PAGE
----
A joint effort by state and federal agencies has led to the recovery of 150 children who went missing in Tennessee.
The U.S. Marshals Service, Tennessee Department of Children’s Services and the Tennessee Bureau of Investigation found the children, who included several human trafficking victims, in a sweep that began in early January and ended in late February, according to a TBI news release Wednesday.
The agencies identified 240 missing children and asked for help in finding those not yet recovered.
“We can’t give up. We need the public, the media, and all law enforcement to not give up,” Denny King, U.S. marshal for the Middle District of Tennessee, said in a statement. “If you see something, or know something, say something. We cannot give up and stop searching for our most vulnerable and those who cannot help themselves.”
The sweep began in East Tennessee, where 86 missing children were identified; 56 of them were recovered, including five who were in other states.
Forty-two children were recovered in a sweep that covered the middle part of the state.
The final sweep was the western part of Tennessee. This effort recovered 52 children, three of whom were in other states.
During the western Tennessee sweep, officials recovered a child during an active kidnapping probe, which resulted in the arrest of a suspect.
“The U.S. Marshals are committed to assisting state and local agencies with locating and recovering endangered missing children to help prevent their falling victim to crimes of violence and exploitation,” David Jolley, U.S. marshal for the Eastern District of Tennessee, said in a statement. “We will use every resource at our disposal to help find these missing children.”
“I hope this operation changes the course for 150 young lives and leads them to the path of opportunities every child deserves,” said Tyreece Miller, U.S. marshal for the state’s Western District.
“Our efforts should also serve notice to those who prey on society’s most vulnerable that these children are not forgotten,” Miller said. “Investigations will continue and the next knock at the door could be for you.”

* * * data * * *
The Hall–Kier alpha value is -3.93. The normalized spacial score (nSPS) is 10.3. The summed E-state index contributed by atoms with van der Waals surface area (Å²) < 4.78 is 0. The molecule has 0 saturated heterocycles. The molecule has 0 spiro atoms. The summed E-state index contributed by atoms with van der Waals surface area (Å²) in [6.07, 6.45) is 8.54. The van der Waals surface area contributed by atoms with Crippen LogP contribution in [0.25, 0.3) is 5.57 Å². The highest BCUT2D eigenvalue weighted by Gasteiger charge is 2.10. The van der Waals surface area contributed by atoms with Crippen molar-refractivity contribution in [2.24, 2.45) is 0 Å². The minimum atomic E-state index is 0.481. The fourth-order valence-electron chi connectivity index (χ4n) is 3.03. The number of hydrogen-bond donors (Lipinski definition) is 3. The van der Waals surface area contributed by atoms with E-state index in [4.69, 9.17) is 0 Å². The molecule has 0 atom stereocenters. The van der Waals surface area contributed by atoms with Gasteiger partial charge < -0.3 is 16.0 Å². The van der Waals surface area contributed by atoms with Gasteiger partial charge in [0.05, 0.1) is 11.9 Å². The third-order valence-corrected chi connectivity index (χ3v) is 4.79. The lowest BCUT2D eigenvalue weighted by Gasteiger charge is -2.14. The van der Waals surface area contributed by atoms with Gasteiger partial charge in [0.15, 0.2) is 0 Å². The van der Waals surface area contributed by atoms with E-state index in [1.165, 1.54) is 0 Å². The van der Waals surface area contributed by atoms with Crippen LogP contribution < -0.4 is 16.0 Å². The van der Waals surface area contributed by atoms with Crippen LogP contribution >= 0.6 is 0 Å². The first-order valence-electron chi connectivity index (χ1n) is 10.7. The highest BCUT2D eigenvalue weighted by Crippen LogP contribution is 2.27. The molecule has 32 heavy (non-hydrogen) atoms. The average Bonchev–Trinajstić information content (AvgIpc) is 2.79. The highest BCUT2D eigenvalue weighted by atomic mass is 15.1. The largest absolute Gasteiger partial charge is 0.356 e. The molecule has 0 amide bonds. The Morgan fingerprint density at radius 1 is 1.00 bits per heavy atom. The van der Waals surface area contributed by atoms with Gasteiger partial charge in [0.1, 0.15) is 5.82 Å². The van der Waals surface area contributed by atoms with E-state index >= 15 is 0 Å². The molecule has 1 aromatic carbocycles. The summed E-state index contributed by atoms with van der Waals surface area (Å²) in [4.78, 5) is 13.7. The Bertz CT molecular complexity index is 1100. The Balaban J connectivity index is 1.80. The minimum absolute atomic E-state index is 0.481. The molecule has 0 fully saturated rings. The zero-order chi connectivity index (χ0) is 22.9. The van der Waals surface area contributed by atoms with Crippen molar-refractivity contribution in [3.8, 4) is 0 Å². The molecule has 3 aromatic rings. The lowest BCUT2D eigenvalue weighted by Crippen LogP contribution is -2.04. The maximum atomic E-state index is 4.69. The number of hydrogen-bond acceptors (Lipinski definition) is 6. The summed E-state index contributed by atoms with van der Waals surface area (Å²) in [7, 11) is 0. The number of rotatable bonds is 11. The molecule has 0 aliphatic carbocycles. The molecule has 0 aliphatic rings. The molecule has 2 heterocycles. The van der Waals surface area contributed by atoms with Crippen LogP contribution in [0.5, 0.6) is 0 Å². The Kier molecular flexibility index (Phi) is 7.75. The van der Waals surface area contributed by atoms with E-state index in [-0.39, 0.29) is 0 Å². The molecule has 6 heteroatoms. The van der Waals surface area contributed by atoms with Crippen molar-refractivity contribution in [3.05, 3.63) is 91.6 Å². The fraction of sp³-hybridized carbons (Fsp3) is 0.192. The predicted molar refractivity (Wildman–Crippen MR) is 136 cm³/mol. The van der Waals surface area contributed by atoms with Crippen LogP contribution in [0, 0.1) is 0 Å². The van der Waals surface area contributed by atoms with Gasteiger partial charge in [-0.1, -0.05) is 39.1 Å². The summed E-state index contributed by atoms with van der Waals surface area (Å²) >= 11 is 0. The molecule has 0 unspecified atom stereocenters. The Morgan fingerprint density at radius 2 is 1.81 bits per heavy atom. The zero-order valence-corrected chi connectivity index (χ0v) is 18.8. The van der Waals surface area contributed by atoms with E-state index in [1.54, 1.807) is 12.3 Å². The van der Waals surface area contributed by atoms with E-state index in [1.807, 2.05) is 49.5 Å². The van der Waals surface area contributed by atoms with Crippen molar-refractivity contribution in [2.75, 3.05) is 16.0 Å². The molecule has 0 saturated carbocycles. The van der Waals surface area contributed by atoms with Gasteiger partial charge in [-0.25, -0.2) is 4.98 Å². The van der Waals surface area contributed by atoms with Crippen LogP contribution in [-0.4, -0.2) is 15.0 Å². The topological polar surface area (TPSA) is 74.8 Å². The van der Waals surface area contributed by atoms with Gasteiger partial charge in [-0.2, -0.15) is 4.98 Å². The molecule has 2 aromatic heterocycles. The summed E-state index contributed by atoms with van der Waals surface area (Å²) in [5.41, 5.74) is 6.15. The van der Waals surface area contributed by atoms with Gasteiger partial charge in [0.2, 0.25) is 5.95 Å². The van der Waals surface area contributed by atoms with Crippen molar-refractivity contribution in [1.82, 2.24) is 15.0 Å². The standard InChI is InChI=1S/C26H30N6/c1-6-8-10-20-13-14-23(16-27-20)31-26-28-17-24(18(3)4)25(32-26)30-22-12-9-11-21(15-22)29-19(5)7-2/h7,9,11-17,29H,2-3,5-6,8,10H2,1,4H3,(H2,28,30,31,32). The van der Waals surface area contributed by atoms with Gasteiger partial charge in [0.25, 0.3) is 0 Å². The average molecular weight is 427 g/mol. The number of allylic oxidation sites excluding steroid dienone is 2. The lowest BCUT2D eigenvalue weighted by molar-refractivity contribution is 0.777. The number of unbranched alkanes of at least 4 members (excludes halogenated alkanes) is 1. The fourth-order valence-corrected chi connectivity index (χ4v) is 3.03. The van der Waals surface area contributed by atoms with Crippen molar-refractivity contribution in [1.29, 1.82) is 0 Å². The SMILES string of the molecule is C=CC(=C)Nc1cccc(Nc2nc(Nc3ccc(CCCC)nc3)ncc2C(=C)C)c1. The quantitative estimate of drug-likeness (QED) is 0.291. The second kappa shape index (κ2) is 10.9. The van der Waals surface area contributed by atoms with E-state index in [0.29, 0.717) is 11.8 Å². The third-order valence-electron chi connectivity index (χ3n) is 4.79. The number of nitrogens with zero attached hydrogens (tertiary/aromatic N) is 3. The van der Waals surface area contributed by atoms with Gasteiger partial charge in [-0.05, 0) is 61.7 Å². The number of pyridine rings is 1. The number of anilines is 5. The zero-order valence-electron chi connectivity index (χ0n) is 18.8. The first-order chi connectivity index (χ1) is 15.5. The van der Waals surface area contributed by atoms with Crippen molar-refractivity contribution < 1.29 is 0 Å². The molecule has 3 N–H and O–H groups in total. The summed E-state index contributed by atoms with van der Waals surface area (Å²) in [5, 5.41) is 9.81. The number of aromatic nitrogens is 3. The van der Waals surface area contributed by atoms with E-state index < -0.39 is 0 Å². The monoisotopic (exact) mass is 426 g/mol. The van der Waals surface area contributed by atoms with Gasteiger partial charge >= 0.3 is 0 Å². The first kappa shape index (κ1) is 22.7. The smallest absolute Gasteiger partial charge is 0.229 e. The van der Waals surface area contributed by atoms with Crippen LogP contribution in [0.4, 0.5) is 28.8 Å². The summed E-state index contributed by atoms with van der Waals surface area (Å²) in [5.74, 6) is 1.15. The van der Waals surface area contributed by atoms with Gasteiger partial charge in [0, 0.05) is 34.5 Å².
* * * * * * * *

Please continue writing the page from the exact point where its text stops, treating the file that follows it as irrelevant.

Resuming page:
The National Center for Missing and Exploited Children, based in Alexandria, Virginia, supported the joint state and federal effort, which was dubbed “Operation Volunteer Strong.”
“Operation Volunteer Strong is a great example of how working together, we can find missing children and get them the help they need to move forward,” John Clark, the center’s president and CEO, said in a statement in the TBI news release.
“We’re thrilled to see so many missing children recovered in Tennessee and we thank all the agencies involved for their dedication to child protection,” Clark said.
TBI Director David Rausch said he hopes the sweep highlights the issue of missing children in the state.
“Many people don’t realize this, but hundreds of children go missing in our state every month,” he said in a statement. “From runaways that may leave their home out of desperation or despair, to those entangled in a custody battle, every single one of them deserves a fighting chance, and that’s why they also deserve our best work to help them.”
The Tennessee Department of Children’s Services has stepped in to provide services for recovered children who need them.
“We are grateful that missing children have been recovered and are now receiving the services and treatment they need to stay safe and healthy,” DCS Commissioner Jennifer Nichols said.
“This operation was truly a collaboration and it’s strengthened our relationship with our law enforcement partners,” Nichols said. “Working together, the agents, marshals, and DCS case managers put in countless hours to track down leads and locate these missing children.”
The Marshals Service has been aggressive in its recent actions to recover missing children. In November, it announced that a monthlong effort to find missing children in Ohio led to 179 arrests by the Central Ohio Human Trafficking Task Force, according to a news release.
That crackdown comes on the heels of “Operation Safety Net” in August, which rescued more than 25 children in Ohio.
“When we track down fugitives, it’s a good feeling to know that we’re putting the bad guy behind bars. But that sense of accomplishment is nothing compared to finding a missing child,” Kirby said in a news release concerning the Georgia operation.
“It’s hard to put into words what we feel when we rescue a missing child, but I can tell you that this operation has impacted every single one of us out here. We are working to protect them and get them the help they need,” Kirby said.
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